A mandate here, an SPR-fill there and who knows what else to come. Energy dominance is just a new bumper sticker promoting the same old objective: government support for domestic fossil fuels whenever competition or some other disruption threatens, be it a novel virus or novel energy technologies or usage patterns. It remains deeply strange, if drearily predictable, that this most advanced of economies should have a federal energy policy — in the loosest sense of the word — prioritizing technologies and extractive industries which were cutting-edge a hundred years ago while frequently undercutting emerging ones.
For those vulnerable oil champions nonetheless hopeful of a new handout, there is a bigger question they should be considering. What does it say about the health of their sector that the big three actors on the global stage today consist of a shale industry with a chronic balance sheet problem and two sclerotic petrostates playing chicken with their foreign-exchange reserves?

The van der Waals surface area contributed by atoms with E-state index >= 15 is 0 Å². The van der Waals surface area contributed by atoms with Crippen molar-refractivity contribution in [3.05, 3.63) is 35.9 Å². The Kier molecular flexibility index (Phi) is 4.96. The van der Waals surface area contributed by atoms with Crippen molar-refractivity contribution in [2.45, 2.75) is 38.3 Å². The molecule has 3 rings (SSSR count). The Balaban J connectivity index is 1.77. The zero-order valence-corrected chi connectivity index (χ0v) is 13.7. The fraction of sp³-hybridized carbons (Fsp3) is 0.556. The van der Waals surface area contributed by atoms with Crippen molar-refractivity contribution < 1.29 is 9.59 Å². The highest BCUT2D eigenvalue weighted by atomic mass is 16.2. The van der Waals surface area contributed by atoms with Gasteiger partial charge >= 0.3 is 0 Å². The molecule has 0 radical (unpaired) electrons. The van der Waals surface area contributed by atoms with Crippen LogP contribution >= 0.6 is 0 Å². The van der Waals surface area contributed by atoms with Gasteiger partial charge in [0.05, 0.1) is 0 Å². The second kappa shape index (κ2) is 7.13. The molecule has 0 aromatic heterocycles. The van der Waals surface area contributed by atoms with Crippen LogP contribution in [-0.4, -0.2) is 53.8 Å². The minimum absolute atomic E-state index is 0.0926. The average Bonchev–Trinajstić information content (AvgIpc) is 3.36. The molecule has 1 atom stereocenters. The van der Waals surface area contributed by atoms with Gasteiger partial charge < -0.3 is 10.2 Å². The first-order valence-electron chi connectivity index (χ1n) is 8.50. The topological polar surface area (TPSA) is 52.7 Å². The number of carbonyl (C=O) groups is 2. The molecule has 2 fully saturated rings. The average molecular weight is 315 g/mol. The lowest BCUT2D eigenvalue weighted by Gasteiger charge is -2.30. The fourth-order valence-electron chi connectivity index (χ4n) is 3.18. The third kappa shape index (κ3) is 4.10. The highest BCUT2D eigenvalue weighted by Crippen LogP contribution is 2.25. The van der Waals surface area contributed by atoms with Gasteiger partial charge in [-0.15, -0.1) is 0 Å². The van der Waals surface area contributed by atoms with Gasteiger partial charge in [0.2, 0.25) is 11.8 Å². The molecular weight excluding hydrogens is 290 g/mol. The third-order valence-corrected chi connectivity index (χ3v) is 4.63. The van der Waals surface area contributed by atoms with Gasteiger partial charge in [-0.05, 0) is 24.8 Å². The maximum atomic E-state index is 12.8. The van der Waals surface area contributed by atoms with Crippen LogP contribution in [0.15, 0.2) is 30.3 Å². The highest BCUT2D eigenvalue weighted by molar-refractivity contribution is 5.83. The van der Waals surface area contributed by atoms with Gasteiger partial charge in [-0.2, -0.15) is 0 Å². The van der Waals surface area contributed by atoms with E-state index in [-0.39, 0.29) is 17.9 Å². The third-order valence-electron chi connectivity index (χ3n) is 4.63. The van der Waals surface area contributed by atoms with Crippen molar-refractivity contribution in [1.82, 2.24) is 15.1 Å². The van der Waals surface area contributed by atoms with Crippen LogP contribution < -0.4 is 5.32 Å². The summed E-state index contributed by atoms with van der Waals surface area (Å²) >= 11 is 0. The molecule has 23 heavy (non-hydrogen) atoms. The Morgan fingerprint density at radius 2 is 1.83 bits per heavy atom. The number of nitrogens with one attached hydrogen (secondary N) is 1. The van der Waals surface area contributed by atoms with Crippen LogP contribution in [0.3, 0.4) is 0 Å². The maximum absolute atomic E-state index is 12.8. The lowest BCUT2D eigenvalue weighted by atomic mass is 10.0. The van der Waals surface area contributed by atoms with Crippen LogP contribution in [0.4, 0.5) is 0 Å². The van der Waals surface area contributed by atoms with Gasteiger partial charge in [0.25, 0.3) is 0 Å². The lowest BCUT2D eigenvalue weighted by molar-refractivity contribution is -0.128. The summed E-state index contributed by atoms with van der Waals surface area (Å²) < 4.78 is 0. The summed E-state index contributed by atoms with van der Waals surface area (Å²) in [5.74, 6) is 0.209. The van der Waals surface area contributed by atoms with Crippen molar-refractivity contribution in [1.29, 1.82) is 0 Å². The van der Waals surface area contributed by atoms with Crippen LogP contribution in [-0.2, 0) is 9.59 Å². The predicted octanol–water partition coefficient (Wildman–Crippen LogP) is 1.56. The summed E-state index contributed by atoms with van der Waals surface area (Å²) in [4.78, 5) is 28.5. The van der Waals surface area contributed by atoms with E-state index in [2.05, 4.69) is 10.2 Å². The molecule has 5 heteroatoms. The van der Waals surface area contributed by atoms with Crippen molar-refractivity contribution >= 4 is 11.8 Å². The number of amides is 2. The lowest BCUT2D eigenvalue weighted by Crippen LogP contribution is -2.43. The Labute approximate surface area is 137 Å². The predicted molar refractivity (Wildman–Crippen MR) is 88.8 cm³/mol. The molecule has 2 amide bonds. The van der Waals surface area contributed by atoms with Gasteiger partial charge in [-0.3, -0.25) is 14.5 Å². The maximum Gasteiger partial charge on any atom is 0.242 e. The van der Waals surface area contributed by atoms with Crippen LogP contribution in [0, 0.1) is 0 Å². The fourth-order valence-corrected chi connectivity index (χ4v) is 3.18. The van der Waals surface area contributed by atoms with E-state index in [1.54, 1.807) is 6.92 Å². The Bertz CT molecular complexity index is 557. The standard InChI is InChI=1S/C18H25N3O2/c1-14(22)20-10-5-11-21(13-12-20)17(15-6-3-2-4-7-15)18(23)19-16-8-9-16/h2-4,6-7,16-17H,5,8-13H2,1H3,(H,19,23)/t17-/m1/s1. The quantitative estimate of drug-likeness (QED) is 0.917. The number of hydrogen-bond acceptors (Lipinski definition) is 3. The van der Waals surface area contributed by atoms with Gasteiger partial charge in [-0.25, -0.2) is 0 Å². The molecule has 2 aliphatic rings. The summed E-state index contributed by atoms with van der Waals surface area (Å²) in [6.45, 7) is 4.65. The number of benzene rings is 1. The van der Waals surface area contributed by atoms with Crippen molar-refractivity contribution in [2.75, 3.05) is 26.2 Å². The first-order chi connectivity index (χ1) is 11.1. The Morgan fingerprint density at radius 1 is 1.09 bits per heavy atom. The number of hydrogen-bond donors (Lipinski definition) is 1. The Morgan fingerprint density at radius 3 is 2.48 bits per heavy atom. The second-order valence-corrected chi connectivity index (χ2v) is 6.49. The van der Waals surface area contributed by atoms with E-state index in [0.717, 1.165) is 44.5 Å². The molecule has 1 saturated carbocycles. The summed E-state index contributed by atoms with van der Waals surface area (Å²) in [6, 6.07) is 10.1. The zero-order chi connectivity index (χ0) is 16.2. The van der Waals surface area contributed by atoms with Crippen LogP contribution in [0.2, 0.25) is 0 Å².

(1) I actually think selling some of the SPR’s barrelsisn’t necessarily a bad thing given the changes in U.S. oil supply and demand over the past 20 years (see this). But the latest twist is in a class of its own.
To contact the author of this story: Liam Denning at [email protected]
To contact the editor responsible for this story: Mark Gongloff at [email protected]
This column does not necessarily reflect the opinion of Bloomberg LP and its owners.
Liam Denning is a Bloomberg Opinion columnist covering energy, mining and commodities. He previously was editor of the Wall Street Journal’s Heard on the Street column and wrote for the Financial Times’ Lex column. He was also an investment banker.